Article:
There is evidence that many of the slurry storage structures which were constructed under the Northern Ireland Farm Nitrates Management Scheme between 2004 and 2010, and which were built to comply with the requirements of the EU Nitrates Directive, are currently leaking millions of gallons of harmful pollutants into the watercourses that straddle the 310-mile border between Ireland North and South. Action from the UK authorities on these widespread failures of slurry storage in Northern Ireland has not been forthcoming to date, which constitutes a breach of the EU Nitrates Directive.
On 07 October 2020, Irish Member of the European Parliament Clare Daly of the Group of the European United Left – Nordic Green Left, addressed a written parliamentary question to the European Commission. Irish parliamentarian asked the Commission “will it investigate this matter, and take all enforcement action necessary to protect Irish and Northern Irish watercourses?”
On 18 November, the question was responded to by Commissioner Virginijus Sinkevicius, responsible for Environment, Oceans and Fisheries, on behalf of the European Commission. In his response, he referenced the Nutrient Action Programme Regulations (Northern Ireland) 2019. SI 2019 No 81 that “set rules as regards storage capacity, distance to water and design and construction of storage vessels and as regards temporary manure storage on the field”.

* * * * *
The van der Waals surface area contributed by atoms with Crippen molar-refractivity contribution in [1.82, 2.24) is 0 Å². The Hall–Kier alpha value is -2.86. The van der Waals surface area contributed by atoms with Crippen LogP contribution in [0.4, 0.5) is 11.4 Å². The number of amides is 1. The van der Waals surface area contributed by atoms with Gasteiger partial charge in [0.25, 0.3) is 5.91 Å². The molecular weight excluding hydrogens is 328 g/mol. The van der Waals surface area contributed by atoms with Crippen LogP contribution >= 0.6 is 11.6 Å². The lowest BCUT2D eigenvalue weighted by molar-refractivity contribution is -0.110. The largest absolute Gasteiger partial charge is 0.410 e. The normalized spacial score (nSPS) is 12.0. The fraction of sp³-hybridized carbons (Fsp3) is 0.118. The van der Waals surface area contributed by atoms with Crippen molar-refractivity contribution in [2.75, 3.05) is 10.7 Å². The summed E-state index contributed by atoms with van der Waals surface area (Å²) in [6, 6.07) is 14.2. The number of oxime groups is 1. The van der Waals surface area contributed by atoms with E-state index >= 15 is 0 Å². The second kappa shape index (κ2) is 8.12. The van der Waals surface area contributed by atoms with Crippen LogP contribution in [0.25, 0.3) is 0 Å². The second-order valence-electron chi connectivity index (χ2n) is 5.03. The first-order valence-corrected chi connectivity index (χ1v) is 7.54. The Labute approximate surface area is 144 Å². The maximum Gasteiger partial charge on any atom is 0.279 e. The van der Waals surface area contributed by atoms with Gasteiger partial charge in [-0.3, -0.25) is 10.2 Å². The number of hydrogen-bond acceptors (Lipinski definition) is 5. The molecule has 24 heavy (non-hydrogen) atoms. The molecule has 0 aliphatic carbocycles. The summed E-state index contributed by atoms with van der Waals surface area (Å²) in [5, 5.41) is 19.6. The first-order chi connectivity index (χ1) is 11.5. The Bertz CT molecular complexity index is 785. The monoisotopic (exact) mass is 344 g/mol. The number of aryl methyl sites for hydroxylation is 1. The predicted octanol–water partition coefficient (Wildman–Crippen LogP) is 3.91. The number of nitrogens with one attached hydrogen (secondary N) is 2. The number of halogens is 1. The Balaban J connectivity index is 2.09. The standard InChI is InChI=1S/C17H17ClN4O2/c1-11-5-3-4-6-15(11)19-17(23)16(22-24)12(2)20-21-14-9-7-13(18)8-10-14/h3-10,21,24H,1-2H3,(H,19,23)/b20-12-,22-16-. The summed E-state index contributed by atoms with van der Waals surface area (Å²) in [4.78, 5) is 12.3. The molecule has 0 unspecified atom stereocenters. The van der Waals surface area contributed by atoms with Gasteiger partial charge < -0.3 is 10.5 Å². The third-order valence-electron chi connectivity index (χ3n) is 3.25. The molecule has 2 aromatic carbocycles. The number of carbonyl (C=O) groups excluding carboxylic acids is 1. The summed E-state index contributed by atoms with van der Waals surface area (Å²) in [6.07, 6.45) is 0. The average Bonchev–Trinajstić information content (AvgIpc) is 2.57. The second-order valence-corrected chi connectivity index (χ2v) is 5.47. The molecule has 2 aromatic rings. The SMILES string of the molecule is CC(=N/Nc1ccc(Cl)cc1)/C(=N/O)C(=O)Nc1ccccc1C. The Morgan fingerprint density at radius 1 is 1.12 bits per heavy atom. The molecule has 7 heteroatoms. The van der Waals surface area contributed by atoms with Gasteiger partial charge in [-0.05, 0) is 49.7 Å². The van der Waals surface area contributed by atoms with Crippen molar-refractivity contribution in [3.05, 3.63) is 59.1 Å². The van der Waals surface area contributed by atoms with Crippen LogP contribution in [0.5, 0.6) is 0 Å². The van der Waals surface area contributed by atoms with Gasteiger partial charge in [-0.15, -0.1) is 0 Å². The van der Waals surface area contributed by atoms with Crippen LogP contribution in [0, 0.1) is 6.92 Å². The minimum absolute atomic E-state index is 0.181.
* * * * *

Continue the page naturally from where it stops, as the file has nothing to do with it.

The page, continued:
Commissioner Sinkevicius declared that “it is the responsibility of the Northern Ireland authorities to ensure that these rules are correctly applied”. He further explained that “the Nitrates Directive requires additional measures or reinforced action if it appears that the measures in adopted Nitrate Action Programmes are not sufficient to achieve the objectives of the directive”.
Finally, Commissioner Sinkevicius concluded that “the Commission is closely following the implementation of the Nitrates Directive, taking into account the evolution of the water quality data submitted by Ireland and the information that has been provided by the United Kingdom for the region of Northern Ireland, for the period 2016-2019” and that “any evidence showing that cross border pollution is occurring will be assessed”.
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